The area depicted is today subject to claims and counter claims by the nations surrounding what the Chinese call the South China Sea. Does the map give us answers as to who has the older claims? No, it doesn't. The map is clear only in advising seafarers to avoid large chunks of the sea - little islands are a hazard to shipping, not land of interest to the the mapmaker, nor, presumably to traders nor emperors of that age. 

Mr Brooks search for the story behind the map takes the reader to the history of the late 16th and early 17th century in both England and in South East Asia. An enjoyable journey to meet many interesting characters, though a bit of background knowledge of both British and Chinese history clearly enhances the enjoyment. It also tells a lot of the idiosyncrasies of Oxford scholars, past and present. The book triggers curiosity - for starters here is the website of the Bodleian library.

 

An Irishman in China: Robert Hart, Inspector of the Chinese Imperial Maritime Customs, by ZHAO Changtian, translated by YANG Shuihui and YANG Yunqin, published by Better Link Press, New York.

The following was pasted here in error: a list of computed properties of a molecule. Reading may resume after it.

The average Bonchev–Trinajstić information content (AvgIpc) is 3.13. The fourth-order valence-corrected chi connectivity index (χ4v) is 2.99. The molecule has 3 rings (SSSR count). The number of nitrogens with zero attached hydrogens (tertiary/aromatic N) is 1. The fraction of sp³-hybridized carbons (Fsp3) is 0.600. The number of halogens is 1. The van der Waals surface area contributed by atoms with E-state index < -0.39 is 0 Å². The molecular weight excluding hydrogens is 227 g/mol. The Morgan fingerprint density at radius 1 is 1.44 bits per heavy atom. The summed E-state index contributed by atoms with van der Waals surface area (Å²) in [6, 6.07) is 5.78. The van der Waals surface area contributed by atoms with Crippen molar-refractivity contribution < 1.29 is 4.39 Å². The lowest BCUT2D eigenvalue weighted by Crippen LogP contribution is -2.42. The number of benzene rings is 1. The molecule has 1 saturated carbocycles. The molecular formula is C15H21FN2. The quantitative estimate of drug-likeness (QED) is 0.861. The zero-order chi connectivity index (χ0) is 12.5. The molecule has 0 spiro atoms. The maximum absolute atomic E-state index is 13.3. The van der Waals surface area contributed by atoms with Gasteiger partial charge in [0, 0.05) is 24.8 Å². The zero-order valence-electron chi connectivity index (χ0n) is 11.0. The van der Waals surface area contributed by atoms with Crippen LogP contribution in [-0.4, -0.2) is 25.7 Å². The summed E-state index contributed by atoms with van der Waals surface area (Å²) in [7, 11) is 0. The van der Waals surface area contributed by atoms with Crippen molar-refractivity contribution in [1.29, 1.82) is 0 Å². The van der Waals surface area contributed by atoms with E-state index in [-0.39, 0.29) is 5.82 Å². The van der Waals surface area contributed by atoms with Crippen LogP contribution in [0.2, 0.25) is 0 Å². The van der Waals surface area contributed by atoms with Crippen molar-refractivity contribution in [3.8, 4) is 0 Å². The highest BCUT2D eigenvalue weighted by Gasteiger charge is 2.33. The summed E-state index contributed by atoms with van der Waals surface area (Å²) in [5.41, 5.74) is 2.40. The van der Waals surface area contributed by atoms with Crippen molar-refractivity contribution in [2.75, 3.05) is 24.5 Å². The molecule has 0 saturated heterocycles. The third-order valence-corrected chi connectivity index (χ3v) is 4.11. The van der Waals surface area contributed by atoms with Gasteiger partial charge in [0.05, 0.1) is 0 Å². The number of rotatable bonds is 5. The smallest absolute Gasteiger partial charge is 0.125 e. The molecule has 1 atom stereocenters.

As a young man, Robert Hart landed his first job with the British foreign service of the day, and headed for Ningbo, at the time a treaty port city with few European residents. From there he moved on to serve the Chinese imperial customs service, a role critical for the interface between foreign traders and the Chinese authorities. He earned himself respect among both the foreign traders and the Chinese imperial court, which was rare those days. In his role, he became a critical interface in some of the conflicts between the British (or more generally, Europeans) with China throughout the 2nd half of the 19th century.